No doubt the motive behind his rule is to avoid confusing the reader. But clarity is only one aspect to choosing a character’s name, and it would’ve been helpful if Dreyer had explored the significance of deploying same or similar-sounding names as a literary device, though he gestures to it by qualifying his criticism of the two Thomases with, “pointlessly, so far as I could discern.” The inference being that if there were a larger point, he might not object.
In comedy, for instance, the same-name device is commonplace, as in the delightful case of Thompson and Thomson, the bungling Scotland Yard detectives in the Adventures of Tintin comic series, alike in everything but the curl of their mustache. The contorted ways in which they introduce themselves, including, “This is Thompson, yes, with a P as in Philadelphia” and “This is Thomson, no without a P, as in Venezuela,” never fail to spark joy.
But it’s also a useful ploy to add dramatic tension. In Olive Kitteridge, the Pulitzer Prize–winning novel by Elizabeth Strout (who, incidentally, is the only author whom Dreyer continues to copy edit), two couples gather around the Kitteridges’ dining table: the middle-aged Henry and Olive Kitteridge, and the newly married Henry and Denise Thibodeau. Olive’s bottled resentment—at being forced to play host, at her drudgery-filled life, at her husband’s infatuation with Denise—explodes when her Henry spills the ketchup while passing it to the other Henry. She snaps at her husband, but the damage her outburst inflicts is collateral.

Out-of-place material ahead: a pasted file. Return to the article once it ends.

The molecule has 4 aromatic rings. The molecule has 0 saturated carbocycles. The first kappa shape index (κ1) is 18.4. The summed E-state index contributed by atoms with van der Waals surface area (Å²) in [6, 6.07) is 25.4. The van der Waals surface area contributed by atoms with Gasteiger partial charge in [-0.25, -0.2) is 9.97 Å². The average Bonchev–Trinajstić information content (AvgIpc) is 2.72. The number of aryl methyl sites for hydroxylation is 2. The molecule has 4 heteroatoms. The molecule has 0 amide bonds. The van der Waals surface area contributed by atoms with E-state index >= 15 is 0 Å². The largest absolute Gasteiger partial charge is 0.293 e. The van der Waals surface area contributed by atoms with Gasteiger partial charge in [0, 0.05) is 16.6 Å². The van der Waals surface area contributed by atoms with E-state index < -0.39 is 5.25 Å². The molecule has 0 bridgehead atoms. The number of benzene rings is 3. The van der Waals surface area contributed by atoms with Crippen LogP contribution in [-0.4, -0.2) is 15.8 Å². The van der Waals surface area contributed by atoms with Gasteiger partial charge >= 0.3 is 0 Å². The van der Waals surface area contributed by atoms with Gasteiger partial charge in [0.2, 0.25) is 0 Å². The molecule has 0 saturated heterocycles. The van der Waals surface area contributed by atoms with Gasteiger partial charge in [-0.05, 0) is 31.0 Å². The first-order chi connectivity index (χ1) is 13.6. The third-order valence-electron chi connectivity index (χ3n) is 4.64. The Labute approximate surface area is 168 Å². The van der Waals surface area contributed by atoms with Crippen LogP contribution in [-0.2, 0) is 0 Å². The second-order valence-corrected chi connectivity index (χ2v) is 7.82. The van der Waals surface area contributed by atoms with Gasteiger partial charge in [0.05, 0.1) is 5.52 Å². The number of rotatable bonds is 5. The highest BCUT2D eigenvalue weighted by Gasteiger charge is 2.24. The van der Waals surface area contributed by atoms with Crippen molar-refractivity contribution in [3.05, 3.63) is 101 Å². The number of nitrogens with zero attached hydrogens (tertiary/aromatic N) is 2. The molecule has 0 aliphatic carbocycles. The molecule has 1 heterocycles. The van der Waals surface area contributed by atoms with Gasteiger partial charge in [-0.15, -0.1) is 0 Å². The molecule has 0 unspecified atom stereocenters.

“Leave it,” Olive commanded, standing up. “Just leave it alone, Henry. For God’s sake.” And Henry Thibodeau, perhaps at the sound of his own name being spoken sharply, sat back, looking stricken.
It’s as if the blood spatter of Olive’s bullet, aimed at her Henry, has landed on the other Henry’s face. Soon, this young Henry will die in a hunting accident, leaving Henry Kitteridge to comfort Denise, who will whimper, “Oh Henry, Henry,” so that he is painfully uncertain about “which Henry she meant.” The reader, too, is left wondering whether Denise is mourning the dead Henry, playing the older Henry, or flailing between the two. All that misdirection achieved simply by naming both men Henry.
But Dreyer’s complaint was that because the two Thomas B’s didn’t do anything to enrich Downton Abbey, why have similar names? To which, one can answer, Why not? The overlapping of names is an all-too-common occurrence in life. True, it can cause confusion (especially for the accounts department), but if fiction’s grand purpose is the mimesis of la condition humaine, shouldn’t writers be nudged to accommodate this inconvenient reality, rather than dodge it for fear of taxing the reader? If accounts can handle it, can’t we?
Yes, we can, declares the twice-Bookered Hilary Mantel, whose experience in managing dramatis personae bedeviled by the same name is hard to surpass. In her Tudor trilogy (Wolf Hall, Bring Up the Bodies, and the forthcoming The Mirror and the Light), all the leading male characters apart from Henry VIII are named Thomas (it was the second-most-popular name in Tudor England). There is Thomas Cromwell, the ruthless hero. Thomas Wolsey, the Catholic cardinal. Thomas More, the Catholic zealot. Thomas Cranmer, the archbishop of Canterbury. And Thomas Boleyn, the depraved father of Anne Boleyn, and the only one of these Thomases to survive the abattoir of the Tudor court. The naming nightmare, however, doesn’t end here. Of Henry’s six wives, three are some variation of Catherine and two are Anne, while his mistress, his daughter, and the Queen of Scots are all Mary.